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Darryl Barnes, chairman of the Legislative Black Caucus of Maryland, speaks in support of a measure to ban flavored tobacco products, including menthol cigarettes, during a news conference last week in Annapolis.
Darryl Barnes, chairman of the Legislative Black Caucus of Maryland, speaks in support of a measure to ban flavored tobacco products, including menthol cigarettes, during a news conference last week in Annapolis. (Brian Witte/AP)

Maryland Comptroller Peter Franchot this week announced a first-in-the-nation statewide ban on disposable flavored e-cigarettes (aside from menthol). This came as something of a surprise in the corridors of the State House as lawmaking is generally seen as a legislative prerogative, and the General Assembly is in the midst of debating similar reforms — only tougher. House Bill 3 and Senate Bill 233, submitted as emergency legislation, would ban the sale of all flavored tobacco products within the state and not just those associated with electronic smoking devices. The proposal has some powerful allies including sponsor Dereck Davis, chair of the House Economic Matters Committee and Attorney General Brian Frosh.

Making the move all the more peculiar, the General Assembly last year stripped the comptroller of his authority to regulate tobacco and alcohol, an action that goes into effect on June 1.

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Make no mistake, flavored e-cigarettes including such varieties as cherry crush, blueberry ice and pineapple lemonade deserve to get the boot. They attract underage vaping like flies to honey, and that’s become something of a health crisis. An estimated 28% of high school students and 11% of middle school students reported using an e-cigarette in the past month, according to a national survey published last year. The U.S. Food & Drug Administration recently began enforcing new federal restrictions on flavored e-cigarettes, but the rules don’t cover disposables.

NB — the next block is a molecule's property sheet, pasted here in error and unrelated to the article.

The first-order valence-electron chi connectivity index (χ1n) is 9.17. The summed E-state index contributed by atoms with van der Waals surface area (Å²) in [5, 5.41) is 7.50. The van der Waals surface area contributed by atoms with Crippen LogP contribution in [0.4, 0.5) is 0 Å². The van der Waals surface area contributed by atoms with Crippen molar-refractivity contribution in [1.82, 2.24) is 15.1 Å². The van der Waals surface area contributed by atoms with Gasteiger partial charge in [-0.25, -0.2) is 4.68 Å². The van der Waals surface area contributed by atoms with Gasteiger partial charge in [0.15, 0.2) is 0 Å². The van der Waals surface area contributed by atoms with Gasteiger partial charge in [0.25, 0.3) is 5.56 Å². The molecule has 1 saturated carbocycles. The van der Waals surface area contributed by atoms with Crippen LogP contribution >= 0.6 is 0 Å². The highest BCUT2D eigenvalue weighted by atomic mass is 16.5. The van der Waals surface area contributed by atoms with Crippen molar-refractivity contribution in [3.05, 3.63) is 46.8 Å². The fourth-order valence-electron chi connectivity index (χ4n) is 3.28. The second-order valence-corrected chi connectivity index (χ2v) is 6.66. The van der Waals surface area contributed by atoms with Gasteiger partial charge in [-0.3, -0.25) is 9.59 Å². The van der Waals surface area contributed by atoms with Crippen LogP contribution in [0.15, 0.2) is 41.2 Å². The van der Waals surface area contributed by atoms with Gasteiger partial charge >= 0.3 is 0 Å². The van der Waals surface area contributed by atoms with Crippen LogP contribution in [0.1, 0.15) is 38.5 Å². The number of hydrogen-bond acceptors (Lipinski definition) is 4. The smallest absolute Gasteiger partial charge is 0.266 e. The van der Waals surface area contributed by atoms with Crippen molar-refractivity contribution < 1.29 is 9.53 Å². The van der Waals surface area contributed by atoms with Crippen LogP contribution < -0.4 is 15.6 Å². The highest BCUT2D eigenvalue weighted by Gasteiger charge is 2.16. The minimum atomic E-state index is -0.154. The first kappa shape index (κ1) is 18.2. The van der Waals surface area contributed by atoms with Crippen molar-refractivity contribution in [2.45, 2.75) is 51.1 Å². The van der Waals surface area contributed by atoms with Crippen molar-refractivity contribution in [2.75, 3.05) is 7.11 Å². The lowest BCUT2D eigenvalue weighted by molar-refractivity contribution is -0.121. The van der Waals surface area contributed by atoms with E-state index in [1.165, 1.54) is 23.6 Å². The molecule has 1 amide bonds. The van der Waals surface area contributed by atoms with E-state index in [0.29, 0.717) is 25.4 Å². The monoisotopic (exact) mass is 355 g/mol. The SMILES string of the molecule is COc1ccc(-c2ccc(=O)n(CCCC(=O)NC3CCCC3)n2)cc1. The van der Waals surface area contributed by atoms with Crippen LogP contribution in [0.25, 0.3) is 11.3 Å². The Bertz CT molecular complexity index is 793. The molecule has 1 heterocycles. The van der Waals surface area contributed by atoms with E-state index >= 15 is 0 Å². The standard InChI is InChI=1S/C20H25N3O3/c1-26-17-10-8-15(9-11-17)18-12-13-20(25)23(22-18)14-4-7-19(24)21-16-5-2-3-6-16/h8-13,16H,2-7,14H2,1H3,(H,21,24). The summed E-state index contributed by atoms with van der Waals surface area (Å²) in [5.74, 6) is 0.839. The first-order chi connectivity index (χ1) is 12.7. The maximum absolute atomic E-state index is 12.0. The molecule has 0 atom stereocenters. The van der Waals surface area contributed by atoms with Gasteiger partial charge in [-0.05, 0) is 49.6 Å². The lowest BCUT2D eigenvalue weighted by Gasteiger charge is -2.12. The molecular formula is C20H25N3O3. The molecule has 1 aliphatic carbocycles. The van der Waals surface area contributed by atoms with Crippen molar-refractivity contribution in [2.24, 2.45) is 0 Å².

In announcing his own rules, in consultation with an electronic smoking device “task force” he assembled last October, Mr. Franchot said that it was his "legal and moral responsibility to protect consumers, especially children, from the hazardous substances contained in these unauthorized products.” Yet how these products become “unauthorized” makes a difference.

It’s not clear whether Mr. Franchot has the legal power to decide that vaping devices and refills that were sold on the shelves of hundreds of Maryland stores last week are suddenly banned today. And its concerning that he took such unilateral action when the legislature is in the midst of examining broader measures and while knowing that whatever regulatory power he may possess is about to go away. The end result is that his actions appear not as those of a responsive regulator working in concert with lawmakers for the common good, but of someone seeking the spotlight, who deliberately distances himself from the General Assembly’s leaders to burnish an outsider status and as a politician focused laser-like on an already-announced run for governor in 2022.

A spokeswoman for Mr. Frosh says neither he nor the assistant attorney general assigned to the comptroller’s office were consulted about the regulations prior to Monday’s announcement. A spokesman for Mr. Franchot insists that the assistant attorney general assigned to the office “was informed of the agency’s course of action prior to the announcement and raised no concerns or objections.”

We would urge lawmakers to move forward with the task of actually rewriting state law to ban flavored tobacco products, which would go into effect May 1. Tobacco industry officials are likely to fight it tooth and nail, particularly its inclusion of menthol products, which are aggressively marketed to young people but also quite specifically to African Americans. Nor will it go unnoticed that banning such products will have a major impact on tobacco-related tax income to the state, perhaps as much as $70 million per year at a time when the General Assembly is looking for new revenue to finance higher teacher standards and pay and other reforms recommended by the Kirwan Commission. But those tax dollars are trivial compared to the health and welfare of young children, as vaping can lead to nicotine addiction and is harder to detect than traditional smoking. And there’s no question that the action would be more permanent, let alone sweeping, than anything the comptroller can offer.

This is not the first time we have questioned Mr. Franchot’s agenda and whether his commitment to issues is sincere or mostly, as the Bard might say, a lot of “sound and fury signifying nothing.” Surely, if he had the same depth of concern regarding children’s health as he does about whether Maryland K-12 schools should start before or after Labor Day, flavored e-cigarettes would have been banned years ago (if he had the power to do so now or then). Prior to the start of the legislative session in Annapolis, the comptroller’s allies had expressed hope that lawmakers might restore his regulatory authority this session instead of shifting it to a new Alcohol and Tobacco Commission. This episode does not help that cause.

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